“No matter what you do, if you have a bad stretch or don’t do well, they’re going to come after you about whatever you’ve done recently,” Elliott says. “On the flip side of that, too, if you have a good run after being trash for a year, everybody is going to be hyping you up and jumping on the bandwagon.

“It’s all about performance. We want to push and continue to do good for ourselves and push our team internally. That’s all that really matters to me.”

Hendrick says his driver is in a fantastic headspace. He thinks this season can be a special one for the Georgia native.

“I think Chase has such a sharp head on his shoulders,” Hendrick says. “You don’t have to tell him too much. He celebrated and now he’s ready to go and try and do it again. He’s got his head on right. He’s a competitor, but he takes it all in stride. I’m really excited about this year for Chase.”

Elliott is going to do his best to live through the peaks and valleys of the season while staying as levelheaded as possible.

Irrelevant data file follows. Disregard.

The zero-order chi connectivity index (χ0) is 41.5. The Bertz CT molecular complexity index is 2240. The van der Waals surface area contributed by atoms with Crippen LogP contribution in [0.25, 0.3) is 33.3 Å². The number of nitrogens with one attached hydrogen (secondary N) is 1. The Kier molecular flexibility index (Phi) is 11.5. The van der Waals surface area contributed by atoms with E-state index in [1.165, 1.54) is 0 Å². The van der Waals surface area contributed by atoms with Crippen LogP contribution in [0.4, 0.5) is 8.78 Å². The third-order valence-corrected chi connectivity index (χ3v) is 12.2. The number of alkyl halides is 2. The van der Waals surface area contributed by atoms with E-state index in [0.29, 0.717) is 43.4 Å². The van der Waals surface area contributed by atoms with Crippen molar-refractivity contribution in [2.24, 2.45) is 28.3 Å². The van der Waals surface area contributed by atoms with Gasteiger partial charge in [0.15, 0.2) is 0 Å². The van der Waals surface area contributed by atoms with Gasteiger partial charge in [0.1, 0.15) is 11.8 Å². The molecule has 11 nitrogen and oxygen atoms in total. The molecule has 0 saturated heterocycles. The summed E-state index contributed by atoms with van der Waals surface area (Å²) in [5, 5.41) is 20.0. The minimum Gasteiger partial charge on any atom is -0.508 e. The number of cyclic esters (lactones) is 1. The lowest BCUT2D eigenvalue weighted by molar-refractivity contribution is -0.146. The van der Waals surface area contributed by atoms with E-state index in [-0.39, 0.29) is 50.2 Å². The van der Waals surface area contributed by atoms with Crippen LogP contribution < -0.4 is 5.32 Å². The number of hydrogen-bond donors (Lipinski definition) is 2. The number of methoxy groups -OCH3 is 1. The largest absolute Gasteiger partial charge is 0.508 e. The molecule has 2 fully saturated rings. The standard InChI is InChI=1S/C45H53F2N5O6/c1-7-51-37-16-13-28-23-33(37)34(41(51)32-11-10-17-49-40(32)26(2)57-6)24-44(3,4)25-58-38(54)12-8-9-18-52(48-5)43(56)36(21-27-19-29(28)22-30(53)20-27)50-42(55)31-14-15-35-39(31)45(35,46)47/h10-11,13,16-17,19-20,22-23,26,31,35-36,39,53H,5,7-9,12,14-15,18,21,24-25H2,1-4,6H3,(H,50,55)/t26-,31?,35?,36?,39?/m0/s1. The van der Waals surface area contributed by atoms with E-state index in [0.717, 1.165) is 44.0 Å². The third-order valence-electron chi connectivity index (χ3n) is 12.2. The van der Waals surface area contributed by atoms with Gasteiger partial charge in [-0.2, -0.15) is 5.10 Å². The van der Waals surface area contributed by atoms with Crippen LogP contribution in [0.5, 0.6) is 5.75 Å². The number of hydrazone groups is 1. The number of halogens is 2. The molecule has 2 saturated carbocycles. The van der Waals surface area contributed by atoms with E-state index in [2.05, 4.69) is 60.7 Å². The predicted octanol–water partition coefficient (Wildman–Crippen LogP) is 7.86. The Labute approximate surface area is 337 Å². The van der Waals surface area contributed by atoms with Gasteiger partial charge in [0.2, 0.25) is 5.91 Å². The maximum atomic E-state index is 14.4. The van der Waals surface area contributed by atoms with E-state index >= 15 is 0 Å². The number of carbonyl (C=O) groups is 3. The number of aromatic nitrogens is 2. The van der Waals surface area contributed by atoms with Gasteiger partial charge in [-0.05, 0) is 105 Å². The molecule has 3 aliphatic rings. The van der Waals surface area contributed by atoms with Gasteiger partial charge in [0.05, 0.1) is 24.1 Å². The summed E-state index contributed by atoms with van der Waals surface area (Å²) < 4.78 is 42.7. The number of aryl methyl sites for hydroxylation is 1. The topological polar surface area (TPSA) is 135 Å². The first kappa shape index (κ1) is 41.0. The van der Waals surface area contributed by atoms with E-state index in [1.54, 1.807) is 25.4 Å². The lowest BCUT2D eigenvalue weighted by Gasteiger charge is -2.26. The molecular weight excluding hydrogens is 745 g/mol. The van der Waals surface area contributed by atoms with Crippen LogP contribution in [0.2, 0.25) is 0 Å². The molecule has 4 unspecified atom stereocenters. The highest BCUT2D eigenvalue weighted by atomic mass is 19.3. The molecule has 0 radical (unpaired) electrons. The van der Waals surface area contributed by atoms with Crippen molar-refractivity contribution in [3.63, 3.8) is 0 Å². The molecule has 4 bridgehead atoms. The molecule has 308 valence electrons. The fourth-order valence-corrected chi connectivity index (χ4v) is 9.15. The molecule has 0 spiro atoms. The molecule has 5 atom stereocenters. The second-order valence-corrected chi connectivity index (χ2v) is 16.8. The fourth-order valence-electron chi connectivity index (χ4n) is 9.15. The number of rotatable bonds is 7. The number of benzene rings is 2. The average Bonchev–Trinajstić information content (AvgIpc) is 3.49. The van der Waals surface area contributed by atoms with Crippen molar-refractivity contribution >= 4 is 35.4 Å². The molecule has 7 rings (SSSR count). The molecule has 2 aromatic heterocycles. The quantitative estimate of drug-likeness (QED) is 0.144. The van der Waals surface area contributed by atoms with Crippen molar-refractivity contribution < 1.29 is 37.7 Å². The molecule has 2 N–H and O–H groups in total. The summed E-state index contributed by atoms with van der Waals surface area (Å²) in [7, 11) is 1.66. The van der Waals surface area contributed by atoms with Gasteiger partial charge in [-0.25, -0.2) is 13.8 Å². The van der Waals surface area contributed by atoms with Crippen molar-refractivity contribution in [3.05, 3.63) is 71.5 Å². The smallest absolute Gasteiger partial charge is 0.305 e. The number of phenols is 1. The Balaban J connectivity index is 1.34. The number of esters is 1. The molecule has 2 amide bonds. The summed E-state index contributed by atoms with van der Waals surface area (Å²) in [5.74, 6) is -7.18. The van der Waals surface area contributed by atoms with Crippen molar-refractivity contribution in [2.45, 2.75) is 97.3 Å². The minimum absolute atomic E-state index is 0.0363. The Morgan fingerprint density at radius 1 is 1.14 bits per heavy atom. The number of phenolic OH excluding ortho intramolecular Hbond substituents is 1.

He knows being the defending champion brings many, many more eyeballs. In the end, he wants to be one of the best and most consistent drivers the sport has to offer.

“I think there’s a small group of guys that can win literally every week, that nobody would be a bit surprised if they won the race,” Elliott says. “I think that I can want our team to be a part of that conversation as well. I want to get to the point that when we leave the racetrack, that nobody is surprised that we won.”

Elliott will return to the site of his championship victory. For McDowell, this season’s race in Phoenix carries more weight.

“Any time it’s a hometown race it’s special,” McDowell says. “My wife and I like to make a trip out of it and get to see all of our family. This year it’s even more so special — just bringing the hardware back to Arizona and representing Arizona as its first Daytona 500 champion.

“That was very cool and was a very special moment. I’m really looking forward to coming back home and seeing everybody and just being able to celebrate that.”